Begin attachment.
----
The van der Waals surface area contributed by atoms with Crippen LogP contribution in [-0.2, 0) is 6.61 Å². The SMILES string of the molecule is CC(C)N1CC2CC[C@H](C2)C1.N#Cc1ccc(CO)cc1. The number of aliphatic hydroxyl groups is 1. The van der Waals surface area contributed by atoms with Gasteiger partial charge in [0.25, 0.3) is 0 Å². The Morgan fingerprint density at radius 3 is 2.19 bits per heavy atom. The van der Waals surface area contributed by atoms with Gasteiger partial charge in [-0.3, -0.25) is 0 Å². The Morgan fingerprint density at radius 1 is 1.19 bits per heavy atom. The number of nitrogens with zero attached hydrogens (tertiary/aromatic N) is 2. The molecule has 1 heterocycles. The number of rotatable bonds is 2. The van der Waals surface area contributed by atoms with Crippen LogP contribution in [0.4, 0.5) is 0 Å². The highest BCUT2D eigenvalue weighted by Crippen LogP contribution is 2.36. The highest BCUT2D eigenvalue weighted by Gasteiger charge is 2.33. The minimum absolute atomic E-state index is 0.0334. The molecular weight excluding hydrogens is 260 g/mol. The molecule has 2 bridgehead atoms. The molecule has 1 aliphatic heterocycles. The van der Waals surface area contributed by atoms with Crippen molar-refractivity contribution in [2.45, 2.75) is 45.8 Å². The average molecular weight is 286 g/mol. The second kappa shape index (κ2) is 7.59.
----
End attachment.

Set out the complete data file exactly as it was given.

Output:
The van der Waals surface area contributed by atoms with Crippen LogP contribution in [-0.2, 0) is 6.61 Å². The SMILES string of the molecule is CC(C)N1CC2CC[C@H](C2)C1.N#Cc1ccc(CO)cc1. The number of aliphatic hydroxyl groups is 1. The van der Waals surface area contributed by atoms with Gasteiger partial charge in [0.25, 0.3) is 0 Å². The Morgan fingerprint density at radius 3 is 2.19 bits per heavy atom. The van der Waals surface area contributed by atoms with Gasteiger partial charge in [-0.3, -0.25) is 0 Å². The Morgan fingerprint density at radius 1 is 1.19 bits per heavy atom. The number of nitrogens with zero attached hydrogens (tertiary/aromatic N) is 2. The molecule has 1 heterocycles. The number of rotatable bonds is 2. The van der Waals surface area contributed by atoms with Crippen LogP contribution in [0.4, 0.5) is 0 Å². The highest BCUT2D eigenvalue weighted by Crippen LogP contribution is 2.36. The highest BCUT2D eigenvalue weighted by Gasteiger charge is 2.33. The minimum absolute atomic E-state index is 0.0334. The molecular weight excluding hydrogens is 260 g/mol. The molecule has 2 bridgehead atoms. The molecule has 1 aliphatic heterocycles. The van der Waals surface area contributed by atoms with Crippen molar-refractivity contribution in [2.45, 2.75) is 45.8 Å². The average molecular weight is 286 g/mol. The second kappa shape index (κ2) is 7.59.